Eden Medina, author of Cybernetic Revolutionaries: Technology and Politics in Allende’s Chile, celebrates the 45th anniversary of "Star Trek" by relating it to a different vision of the future--Project Cybersyn.
On September 8, 1966, the first episode of “Star Trek” aired on U.S. television and presented viewers with a utopian vision of a future grounded in the use of advanced technology. On the show, a diverse crew of people (and other life forms) traveled across the universe at warp speed to promote peace, order, prosperity, and greater equality. From the high-tech bridge of the Starship Enterprise, Captain Kirk transmitted messages across vast distances, made decisions quickly and decisively, and monitored the health of both ship and crew.
To celebrate the 45th anniversary of “Star Trek,” this blog post commemorates a different, but related, vision of the future: “Project Cybersyn.” The history of Project Cybersyn is detailed in the forthcoming MIT Press book Cybernetic Revolutionaries: Technology and Politics in Allende’s Chile, which will be published in November 2011.
Project Cybersyn was a computer system built in Chile by the socialist government of Salvador Allende (1970–73). Chilean and British engineers, working under the direction of the British cybernetician Stafford Beer, viewed the system as a way to advance the economic nationalization program that was central to Allende’s economic platform and Chilean socialist change. The system enabled the rapid transmission of information between the nationalized factories and the government agency charged with their management (CORFO) and used statistical software to predict crises before they happened. The team called the system Cybersyn, a synthesis of the words cybernetics and synergy. The name reflected the cybernetic principles present in the system’s design and the team’s belief that the whole system exceeded the sum of its parts.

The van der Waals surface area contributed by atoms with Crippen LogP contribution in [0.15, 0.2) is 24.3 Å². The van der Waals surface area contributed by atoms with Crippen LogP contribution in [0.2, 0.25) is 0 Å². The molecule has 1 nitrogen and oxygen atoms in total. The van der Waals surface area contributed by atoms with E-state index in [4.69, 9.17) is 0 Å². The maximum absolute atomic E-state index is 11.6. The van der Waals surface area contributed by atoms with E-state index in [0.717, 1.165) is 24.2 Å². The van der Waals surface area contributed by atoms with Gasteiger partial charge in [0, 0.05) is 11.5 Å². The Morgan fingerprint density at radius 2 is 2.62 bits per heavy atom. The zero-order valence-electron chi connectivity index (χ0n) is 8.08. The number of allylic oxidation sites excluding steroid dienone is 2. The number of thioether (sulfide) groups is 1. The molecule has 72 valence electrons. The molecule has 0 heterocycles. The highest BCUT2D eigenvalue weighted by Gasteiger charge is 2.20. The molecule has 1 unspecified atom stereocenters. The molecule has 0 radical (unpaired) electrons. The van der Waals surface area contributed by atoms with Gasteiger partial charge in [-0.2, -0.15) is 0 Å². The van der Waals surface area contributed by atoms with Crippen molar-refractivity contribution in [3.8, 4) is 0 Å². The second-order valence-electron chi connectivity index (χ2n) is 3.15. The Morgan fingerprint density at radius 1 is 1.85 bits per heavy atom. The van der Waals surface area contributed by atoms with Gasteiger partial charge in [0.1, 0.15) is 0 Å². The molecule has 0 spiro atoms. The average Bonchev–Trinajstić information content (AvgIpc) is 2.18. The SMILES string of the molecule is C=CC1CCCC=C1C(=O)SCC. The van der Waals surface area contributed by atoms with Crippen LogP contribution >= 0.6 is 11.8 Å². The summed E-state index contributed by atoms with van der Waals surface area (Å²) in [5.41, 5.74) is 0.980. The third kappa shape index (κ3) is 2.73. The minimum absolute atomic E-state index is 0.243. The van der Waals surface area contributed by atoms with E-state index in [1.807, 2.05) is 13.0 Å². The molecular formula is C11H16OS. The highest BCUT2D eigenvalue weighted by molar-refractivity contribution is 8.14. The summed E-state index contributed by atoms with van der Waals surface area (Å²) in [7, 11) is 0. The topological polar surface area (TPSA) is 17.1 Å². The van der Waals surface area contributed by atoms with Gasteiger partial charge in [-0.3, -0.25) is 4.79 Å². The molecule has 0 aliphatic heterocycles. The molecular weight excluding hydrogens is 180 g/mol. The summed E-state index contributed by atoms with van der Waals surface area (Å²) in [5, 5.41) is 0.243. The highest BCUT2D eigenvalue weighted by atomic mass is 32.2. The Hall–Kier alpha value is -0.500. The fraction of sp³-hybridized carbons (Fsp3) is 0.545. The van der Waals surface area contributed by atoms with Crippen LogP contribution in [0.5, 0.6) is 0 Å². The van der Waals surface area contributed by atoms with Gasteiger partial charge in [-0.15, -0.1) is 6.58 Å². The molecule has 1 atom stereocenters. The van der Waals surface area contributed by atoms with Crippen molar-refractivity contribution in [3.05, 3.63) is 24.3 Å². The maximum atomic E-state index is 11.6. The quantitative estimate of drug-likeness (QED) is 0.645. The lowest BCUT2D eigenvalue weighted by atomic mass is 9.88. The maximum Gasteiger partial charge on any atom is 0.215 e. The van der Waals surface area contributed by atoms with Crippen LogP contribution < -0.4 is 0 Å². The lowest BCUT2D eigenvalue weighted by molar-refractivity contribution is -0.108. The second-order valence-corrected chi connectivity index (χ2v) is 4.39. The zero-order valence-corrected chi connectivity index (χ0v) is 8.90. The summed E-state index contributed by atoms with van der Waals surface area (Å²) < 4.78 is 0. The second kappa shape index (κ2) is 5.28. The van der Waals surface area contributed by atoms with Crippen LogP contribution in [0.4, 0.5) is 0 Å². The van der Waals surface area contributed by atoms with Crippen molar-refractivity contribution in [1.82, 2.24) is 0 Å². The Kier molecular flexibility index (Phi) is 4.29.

Like “Star Trek,” Project Cybersyn brought together technology and politics to advance a utopian vision of a just society. It was created to transmit information quickly across great distances (Chile is approximately 3,200 miles long), monitor the health of the national economy, improve governance, and facilitate decision-making. Moreover, its design included mechanisms to promote worker participation in industrial management, and thus increase equality on the shop floor, as well as a control space that rivaled science fiction.